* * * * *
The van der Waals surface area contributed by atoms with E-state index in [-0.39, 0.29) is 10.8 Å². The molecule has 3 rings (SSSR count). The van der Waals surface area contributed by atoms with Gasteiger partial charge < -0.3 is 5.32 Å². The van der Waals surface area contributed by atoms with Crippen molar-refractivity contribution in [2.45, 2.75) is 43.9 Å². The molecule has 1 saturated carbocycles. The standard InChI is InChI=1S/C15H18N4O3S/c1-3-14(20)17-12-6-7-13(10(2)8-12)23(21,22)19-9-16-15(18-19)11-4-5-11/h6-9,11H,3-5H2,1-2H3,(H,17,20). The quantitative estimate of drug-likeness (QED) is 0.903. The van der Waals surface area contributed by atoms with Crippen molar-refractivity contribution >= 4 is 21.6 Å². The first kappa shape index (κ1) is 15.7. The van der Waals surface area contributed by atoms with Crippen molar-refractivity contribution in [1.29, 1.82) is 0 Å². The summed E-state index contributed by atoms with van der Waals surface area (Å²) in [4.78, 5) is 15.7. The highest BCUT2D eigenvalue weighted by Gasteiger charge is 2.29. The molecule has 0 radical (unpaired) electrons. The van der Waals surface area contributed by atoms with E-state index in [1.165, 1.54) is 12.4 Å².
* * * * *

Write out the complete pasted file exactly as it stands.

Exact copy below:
The van der Waals surface area contributed by atoms with E-state index in [-0.39, 0.29) is 10.8 Å². The molecule has 3 rings (SSSR count). The van der Waals surface area contributed by atoms with Gasteiger partial charge < -0.3 is 5.32 Å². The van der Waals surface area contributed by atoms with Crippen molar-refractivity contribution in [2.45, 2.75) is 43.9 Å². The molecule has 1 saturated carbocycles. The standard InChI is InChI=1S/C15H18N4O3S/c1-3-14(20)17-12-6-7-13(10(2)8-12)23(21,22)19-9-16-15(18-19)11-4-5-11/h6-9,11H,3-5H2,1-2H3,(H,17,20). The quantitative estimate of drug-likeness (QED) is 0.903. The van der Waals surface area contributed by atoms with Crippen molar-refractivity contribution >= 4 is 21.6 Å². The first kappa shape index (κ1) is 15.7. The van der Waals surface area contributed by atoms with Crippen molar-refractivity contribution in [1.29, 1.82) is 0 Å². The summed E-state index contributed by atoms with van der Waals surface area (Å²) in [4.78, 5) is 15.7. The highest BCUT2D eigenvalue weighted by Gasteiger charge is 2.29. The molecule has 0 radical (unpaired) electrons. The van der Waals surface area contributed by atoms with E-state index in [1.165, 1.54) is 12.4 Å².